For people with celiac disease who are wondering if probiotics would help with the intestinal discomforts associated with the disease, the good news is that probiotics can be beneficial. However there are enough dangers of probiotic supplements for people with celiac disease to be wary of them.
One study in Finland, reported by the National Institutes of Health
, concluded that certain strains of probiotics could be protective against the intestinal damage caused by celiac disease. Some probiotic strains found in this study to be effective against the toxic effects of gluten are Lactobacillus fermentum and Bifidobacterium lactis.
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However, while more research is being done to find what possible benefits of probiotics exist for celiac disease sufferers, there is a significant and dangerous problem with probiotics supplements for those with celiac disease: the presence of gluten.
The New York Times reported that many probiotic supplements
were found to contain gluten, even those claiming to be gluten-free.
Dr. Peter H. R. Green, the director of the Celiac Disease Center at Columbia University, told the Times that probiotics that meet FDA standards to be called gluten-free do not account for an individual’s gluten tolerance or the accumulated threat of regular doses of probiotics supplements.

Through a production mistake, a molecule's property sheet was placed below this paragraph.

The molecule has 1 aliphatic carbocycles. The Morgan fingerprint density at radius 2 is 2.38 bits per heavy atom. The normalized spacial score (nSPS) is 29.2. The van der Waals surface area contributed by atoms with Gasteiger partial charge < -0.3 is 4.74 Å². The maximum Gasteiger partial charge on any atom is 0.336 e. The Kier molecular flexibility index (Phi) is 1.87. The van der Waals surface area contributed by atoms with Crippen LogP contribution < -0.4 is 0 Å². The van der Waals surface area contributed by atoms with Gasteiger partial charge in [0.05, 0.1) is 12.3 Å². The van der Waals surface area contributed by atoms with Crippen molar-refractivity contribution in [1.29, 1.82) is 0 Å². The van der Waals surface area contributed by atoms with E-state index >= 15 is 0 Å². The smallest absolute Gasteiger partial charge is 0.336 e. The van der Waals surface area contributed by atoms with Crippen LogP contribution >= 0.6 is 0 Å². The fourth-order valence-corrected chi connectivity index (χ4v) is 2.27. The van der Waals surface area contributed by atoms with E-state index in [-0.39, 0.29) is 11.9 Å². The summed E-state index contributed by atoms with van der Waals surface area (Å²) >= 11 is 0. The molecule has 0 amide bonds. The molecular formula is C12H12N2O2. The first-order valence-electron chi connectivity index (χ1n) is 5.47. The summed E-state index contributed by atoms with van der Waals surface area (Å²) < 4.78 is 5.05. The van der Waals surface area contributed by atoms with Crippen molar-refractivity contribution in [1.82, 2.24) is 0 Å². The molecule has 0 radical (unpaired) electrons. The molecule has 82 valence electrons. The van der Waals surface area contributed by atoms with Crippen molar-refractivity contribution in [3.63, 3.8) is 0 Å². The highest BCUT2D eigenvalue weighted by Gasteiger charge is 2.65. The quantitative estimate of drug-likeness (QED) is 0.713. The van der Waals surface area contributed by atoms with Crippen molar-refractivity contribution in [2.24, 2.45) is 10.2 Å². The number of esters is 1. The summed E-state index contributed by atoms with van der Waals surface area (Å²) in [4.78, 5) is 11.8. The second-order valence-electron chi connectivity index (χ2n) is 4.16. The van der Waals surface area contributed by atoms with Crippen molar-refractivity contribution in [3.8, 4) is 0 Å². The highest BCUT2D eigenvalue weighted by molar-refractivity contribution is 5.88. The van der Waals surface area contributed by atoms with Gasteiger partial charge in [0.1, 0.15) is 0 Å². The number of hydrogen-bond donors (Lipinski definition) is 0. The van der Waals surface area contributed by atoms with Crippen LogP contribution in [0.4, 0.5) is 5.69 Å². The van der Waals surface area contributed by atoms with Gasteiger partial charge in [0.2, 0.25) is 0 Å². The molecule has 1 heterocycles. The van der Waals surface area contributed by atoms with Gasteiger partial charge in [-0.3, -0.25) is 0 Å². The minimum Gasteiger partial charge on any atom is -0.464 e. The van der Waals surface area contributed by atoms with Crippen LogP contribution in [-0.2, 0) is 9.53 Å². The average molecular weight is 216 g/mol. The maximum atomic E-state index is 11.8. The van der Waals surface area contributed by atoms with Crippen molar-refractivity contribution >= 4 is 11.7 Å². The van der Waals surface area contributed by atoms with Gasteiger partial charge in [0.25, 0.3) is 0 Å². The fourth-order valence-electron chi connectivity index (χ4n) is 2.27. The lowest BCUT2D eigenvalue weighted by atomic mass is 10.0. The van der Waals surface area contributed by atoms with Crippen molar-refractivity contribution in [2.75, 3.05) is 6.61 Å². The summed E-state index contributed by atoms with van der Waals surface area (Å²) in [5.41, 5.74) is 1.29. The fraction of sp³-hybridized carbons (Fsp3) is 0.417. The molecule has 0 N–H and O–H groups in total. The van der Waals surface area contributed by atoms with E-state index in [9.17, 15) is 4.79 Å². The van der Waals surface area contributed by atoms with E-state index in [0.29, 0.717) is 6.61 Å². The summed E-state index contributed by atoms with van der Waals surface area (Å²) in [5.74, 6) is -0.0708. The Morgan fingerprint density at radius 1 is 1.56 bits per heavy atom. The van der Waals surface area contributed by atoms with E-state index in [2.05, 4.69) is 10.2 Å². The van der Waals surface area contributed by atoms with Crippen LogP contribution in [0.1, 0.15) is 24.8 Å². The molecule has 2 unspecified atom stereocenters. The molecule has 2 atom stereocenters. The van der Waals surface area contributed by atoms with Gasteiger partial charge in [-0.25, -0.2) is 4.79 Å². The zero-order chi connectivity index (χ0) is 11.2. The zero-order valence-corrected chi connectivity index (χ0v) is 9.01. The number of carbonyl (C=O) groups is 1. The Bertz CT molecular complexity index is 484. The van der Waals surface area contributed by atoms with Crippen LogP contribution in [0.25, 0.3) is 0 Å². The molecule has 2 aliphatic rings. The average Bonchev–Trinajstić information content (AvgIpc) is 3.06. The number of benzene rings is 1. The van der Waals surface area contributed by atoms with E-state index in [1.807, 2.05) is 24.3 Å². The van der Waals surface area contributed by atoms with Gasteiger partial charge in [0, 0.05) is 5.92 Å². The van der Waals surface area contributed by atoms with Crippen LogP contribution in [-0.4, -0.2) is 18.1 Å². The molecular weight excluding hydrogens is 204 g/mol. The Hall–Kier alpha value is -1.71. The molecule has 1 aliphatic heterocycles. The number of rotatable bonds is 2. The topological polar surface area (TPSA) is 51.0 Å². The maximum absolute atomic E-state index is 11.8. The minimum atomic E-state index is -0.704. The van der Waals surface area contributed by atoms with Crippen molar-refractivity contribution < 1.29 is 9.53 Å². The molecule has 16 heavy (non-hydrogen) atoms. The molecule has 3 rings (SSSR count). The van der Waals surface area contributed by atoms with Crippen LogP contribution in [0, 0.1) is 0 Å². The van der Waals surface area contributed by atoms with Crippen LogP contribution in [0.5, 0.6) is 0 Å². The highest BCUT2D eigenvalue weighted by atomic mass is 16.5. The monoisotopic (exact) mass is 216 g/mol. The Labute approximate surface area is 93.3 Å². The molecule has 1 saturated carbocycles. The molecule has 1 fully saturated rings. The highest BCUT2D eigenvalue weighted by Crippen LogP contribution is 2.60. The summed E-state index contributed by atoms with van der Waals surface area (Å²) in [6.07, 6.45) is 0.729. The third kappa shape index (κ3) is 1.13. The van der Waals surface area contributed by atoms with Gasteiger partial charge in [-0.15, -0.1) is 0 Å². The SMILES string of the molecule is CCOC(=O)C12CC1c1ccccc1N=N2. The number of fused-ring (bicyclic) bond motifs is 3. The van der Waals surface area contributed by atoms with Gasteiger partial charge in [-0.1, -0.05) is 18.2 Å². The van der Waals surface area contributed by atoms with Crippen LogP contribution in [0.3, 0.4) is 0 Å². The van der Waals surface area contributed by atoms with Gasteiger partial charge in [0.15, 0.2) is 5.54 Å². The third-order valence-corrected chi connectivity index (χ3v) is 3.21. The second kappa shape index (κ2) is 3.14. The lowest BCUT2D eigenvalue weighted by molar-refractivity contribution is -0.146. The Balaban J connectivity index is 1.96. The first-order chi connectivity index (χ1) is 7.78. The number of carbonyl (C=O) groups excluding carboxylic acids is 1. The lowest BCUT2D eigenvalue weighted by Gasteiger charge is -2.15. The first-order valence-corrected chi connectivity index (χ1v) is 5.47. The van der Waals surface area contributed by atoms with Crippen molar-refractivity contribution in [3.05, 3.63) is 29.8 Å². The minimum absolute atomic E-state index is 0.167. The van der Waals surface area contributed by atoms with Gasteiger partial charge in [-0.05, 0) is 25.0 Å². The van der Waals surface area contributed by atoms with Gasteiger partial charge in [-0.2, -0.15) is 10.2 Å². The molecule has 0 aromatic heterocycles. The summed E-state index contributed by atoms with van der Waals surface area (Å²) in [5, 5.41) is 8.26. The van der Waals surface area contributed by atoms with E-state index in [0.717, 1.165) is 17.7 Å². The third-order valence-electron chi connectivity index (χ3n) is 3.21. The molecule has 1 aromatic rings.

“If the level in a capsule is 19.8 parts per million it can qualify as gluten-free. But if people are taking a lot of this product, they’ll get cumulative amounts of gluten that will cause them damage,” Green said.
For celiac disease patients who worry about hidden gluten in their supplements, there are foods that can provide probiotic nutrients.
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Dr. Rachel Begun, a member of the Scientific/Medical Advisory Council for the National Foundation for Celiac Awareness, recommends
dietary sources of probiotics that include cultured milk products like yogurt and kefir; pickled fermented vegetables, such as kimchi and sauerkraut; and fermented soy products, including tempeh, miso, and natto.
People with celiac disease also should look into adding prebiotic foods to their diets because they feed the probiotics already present in the gut.
Arizona Digestive Health recommends
these foods as part of a gluten-free diet:
• Jerusalem artichokes
• chicory root
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